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[MC1.12][Fork] CC: Tweaked


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#41 SquidDev

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Posted 05 November 2018 - 07:43 AM

View PostSquidDev, on 25 October 2018 - 11:20 AM, said:

stdin is just a wrapper for read, though apparently is somewhat broken.
Just to note that CC:T 1.80pr1.10 (I need a better naming scheme) has been released, which fixes several bugs introduced by the filesystem rework. Amongst the changes, there's a fix for io.stdin (and thus io.read) not working as expected.

#42 IndustrialLemon

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Posted 10 November 2018 - 01:40 AM

Hey sir, quick question. Are there any plans to add some or all of the features prevalent in the computeacube fork? I really enjoy the regex api and the fact that pocket computers act like maps, but also like the changes that come along with CC:tweaked.

#43 SquidDev

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Posted 10 November 2018 - 01:49 AM

View PostIndustrialLemon, on 10 November 2018 - 01:40 AM, said:

Are there any plans to add some or all of the features prevalent in the computeacube fork? I really enjoy the regex api and the fact that pocket computers act like maps.
Pocket computers acting like maps is also present in CC:Tweaked (as well as printed pages having similar functionality). Interestingly enough, Computeacube's implementation of this comes from CC:Tweaked's predecessor.

As far as Computeacube's additional APIs go, I've no plans for adding them to CC:Tweaked. While PCREs are more powerful than Lua's patterns, introducing an API for them is a little grotty. It's another non-standard way of manipulating strings, and doesn't integrate as cleanly with the rest of the language.

Edited by SquidDev, 10 November 2018 - 01:49 AM.


#44 IndustrialLemon

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Posted 10 November 2018 - 02:16 AM

Oh so lua has a way of accomplishing the same thing? I've no problem with that so long as I can pick at words from documents and possibly webpages.

EDIT: Also I'm sure there's a better place to report bugs but while I've got you. I just experienced a bug that was so hard to describe. I have a GPS system that runs off of a disk/startup dir and every time I would edit the disk/startup.lua file and save it would save the file with clips of the programming strewn about at the bottom. Every save it was worse. So, in the beginning, it was just a piece of, 'shell.run("gps host "..x, y, z)'. But a couple saves later and it was more like this.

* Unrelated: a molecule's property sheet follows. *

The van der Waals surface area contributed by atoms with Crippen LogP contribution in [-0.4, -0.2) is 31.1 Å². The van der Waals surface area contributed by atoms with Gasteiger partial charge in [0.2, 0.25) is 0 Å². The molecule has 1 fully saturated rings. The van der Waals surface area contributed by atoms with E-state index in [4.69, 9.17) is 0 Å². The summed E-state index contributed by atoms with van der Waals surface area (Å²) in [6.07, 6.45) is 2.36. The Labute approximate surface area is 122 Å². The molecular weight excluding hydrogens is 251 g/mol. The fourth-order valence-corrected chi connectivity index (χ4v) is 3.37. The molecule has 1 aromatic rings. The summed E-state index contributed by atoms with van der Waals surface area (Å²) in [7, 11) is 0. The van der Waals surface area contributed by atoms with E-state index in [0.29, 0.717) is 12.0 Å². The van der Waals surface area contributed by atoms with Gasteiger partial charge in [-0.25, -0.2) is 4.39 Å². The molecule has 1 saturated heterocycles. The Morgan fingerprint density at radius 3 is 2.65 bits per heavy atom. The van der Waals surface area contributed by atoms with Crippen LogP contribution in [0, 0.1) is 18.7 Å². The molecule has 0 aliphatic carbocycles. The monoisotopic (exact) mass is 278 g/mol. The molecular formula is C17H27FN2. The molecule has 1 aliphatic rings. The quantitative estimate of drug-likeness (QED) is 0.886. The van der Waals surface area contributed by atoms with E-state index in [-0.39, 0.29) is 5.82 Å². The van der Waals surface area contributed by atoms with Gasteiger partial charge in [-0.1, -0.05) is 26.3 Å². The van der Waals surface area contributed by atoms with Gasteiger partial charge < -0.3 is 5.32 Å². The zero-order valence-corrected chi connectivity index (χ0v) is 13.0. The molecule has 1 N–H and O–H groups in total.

shell.run("gps host "..x, y, z)
end
t"..x, y, z)
end
end

t"..x, y, z)
en
end
x, y, z

end


Keep in mind everything after the first 'end' was deleted everytime each save before the next.

Edited by IndustrialLemon, 10 November 2018 - 02:21 AM.


#45 SquidDev

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Posted 10 November 2018 - 10:36 PM

View PostIndustrialLemon, on 10 November 2018 - 02:16 AM, said:

EDIT: Also I'm sure there's a better place to report bugs but while I've got you. I just experienced a bug that was so hard to describe. I have a GPS system that runs off of a disk/startup dir and every time I would edit the disk/startup.lua file and save it would save the file with clips of the programming strewn about at the bottom.
Thanks for the report. I'm working on a fix, for the time being it might be worth downgrading to 1.80pr1.8 - the last couple of versions introduced an experimental rewrite of filesystems, and we're still working out a few kinks.

#46 SquidDev

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Posted 24 November 2018 - 02:32 PM

I've just pushed another CC:Tweaked release, which fixes the remaining issues with the file system rewrite (well, the ones I know about), as well as a couple of other bug fixes, and performance/stability improvements.

As far as interesting changes go (you can see the full changelog on GitHub)
  • Rename all tile entities to have the correct computercraft: prefix. Existing tile entities should be mapped via a data fixer, but please tell me if you encounter issues.
  • Fix files not being truncated when opened for a write.
  • .read* methods no longer fail on malformed unicode. Malformed input is replaced with a fake character (this is what CC did before).
  • Fix numerous issues caused when wireless modems were attached to wireless networks.
There's really not much I can say about this (aside from how embarrassing a couple of the bugs were), so I'm instead going to chunter about some of the backstory to one of the changes:

In preparation for this release, we updated SwitchCraft to use a development build of CC:T, just to see how stable it was. Unfortunately, the answer came all too soon, as SwitchCraft crawled to a halt.